My wife and I are bone collectors. We stop for roadkill and reverently take what is offered up. It may sound gruesome, but it is a way of honouring the lives and spirits of these animals. Perhaps a year ago we came upon a porcupine at the side of the road. Its quills were scattered everywhere, far further than we could imagine. I blessed the animal with herbs and seeds and salt from a tiny pouch that I keep with me, sacred. Then we collected some quills and my wife took four claws. The claws she preserved in Borax, and last night I felt called to make something from them. I wanted a powerful, large necklace — black, to remind me of the ‘darker’ realities of death and destruction that are valid parts of life. I don’t know if I can truly embrace death and destruction, and I do not seek evil. But I do seek the neutrality of the universe.
I’ve been busy in the kitchen! I made hair oil for a friend, ‘passion’ candles for my collection, and I tried something new — bath bars made of beeswax, honey, and sea salt. The idea is a moisturizing scrub and I tested it last night — the sea salt is pretty scratchy and the beeswax is quite hard of course, and the honey is sticky — but it does work, and they look lovely anyway:
My next experiment is a muscle/sciatica salve for my wife and others in my family.
I have refined my ointment-making skills, now that I have proper ingredients like grapeseed oil and beeswax. My wife came home with belladonna a week ago and I’ve been playing with it (carefully) ever since! I’ve also found that passion flower does nice things for me, which was unexpected, and the result is almost a spiritual ADHD remedy. I’ve been making mystical lip balm as well, with milder but still potent herbs.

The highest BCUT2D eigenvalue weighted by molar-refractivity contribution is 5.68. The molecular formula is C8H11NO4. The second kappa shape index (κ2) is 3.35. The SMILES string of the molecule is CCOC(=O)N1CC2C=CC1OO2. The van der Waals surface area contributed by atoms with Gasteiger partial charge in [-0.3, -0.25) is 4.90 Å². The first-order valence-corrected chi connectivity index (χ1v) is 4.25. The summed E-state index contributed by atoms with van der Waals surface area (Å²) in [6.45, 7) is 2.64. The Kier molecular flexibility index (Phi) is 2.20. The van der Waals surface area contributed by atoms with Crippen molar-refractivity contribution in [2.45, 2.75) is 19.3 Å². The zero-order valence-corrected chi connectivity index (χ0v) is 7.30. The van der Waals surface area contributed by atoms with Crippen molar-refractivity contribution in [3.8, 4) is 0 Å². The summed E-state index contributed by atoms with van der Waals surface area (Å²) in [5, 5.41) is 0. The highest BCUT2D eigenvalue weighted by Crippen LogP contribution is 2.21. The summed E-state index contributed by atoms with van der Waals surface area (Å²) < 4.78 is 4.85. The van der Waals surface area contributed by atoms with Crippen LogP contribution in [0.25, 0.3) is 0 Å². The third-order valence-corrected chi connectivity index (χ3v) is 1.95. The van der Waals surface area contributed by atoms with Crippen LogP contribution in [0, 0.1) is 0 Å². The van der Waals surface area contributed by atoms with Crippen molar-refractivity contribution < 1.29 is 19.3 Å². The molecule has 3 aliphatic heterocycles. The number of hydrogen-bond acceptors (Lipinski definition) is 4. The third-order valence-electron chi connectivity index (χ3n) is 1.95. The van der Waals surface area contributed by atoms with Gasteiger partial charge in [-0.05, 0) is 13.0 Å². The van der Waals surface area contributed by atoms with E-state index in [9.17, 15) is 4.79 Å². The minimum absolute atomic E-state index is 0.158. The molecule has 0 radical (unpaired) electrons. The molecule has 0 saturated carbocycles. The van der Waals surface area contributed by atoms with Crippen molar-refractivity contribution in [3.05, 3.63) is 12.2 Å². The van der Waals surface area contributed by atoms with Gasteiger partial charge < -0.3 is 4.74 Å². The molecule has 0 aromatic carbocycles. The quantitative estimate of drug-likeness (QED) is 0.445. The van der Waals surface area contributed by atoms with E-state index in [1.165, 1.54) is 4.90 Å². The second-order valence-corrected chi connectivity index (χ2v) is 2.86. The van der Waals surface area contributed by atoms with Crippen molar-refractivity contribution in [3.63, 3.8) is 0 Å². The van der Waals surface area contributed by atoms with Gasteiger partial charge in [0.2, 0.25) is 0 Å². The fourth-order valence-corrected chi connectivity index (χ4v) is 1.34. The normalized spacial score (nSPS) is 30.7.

Here’s a small jar of flying ointment I made for a friend:
Here is some ‘mystic’ lip balm and ointment:
One way to honour your totem animals, or spirit guides, is to make representations of them as reminders. This can be as simple as painting a sketch on flat stones. This weekend I made some clay animals for my altar.
Today I made some lip balm and an amber-scented massage lotion with beeswax and grapeseed oil. It’s so easy and so fun, and makes great home-made gifts for kitchen witches!
My wife and I are spending the afternoon making candles. Some done with ice, to achieve a holey effect; some done with herbs, stones, and magical intent.
Here’s my wife in the kitchen:
And the finished products:
Last night my wife and her dear friend and I went on a country drive to enjoy the extra-bright full moon. I had wanted to do something for the full moon but thought I needed something more than candles and incense and prayer. So I slathered myself up in my homemade flying ointment and off we went.
I was very surprised when I began to feel physical effects from the ointment, since I used none of the more poisonous ingredients. It felt like the veil between worlds had thinned; everything felt alive. I felt wonderful and slightly distracted by pretty glowing streetlights, though my mind was still sharp.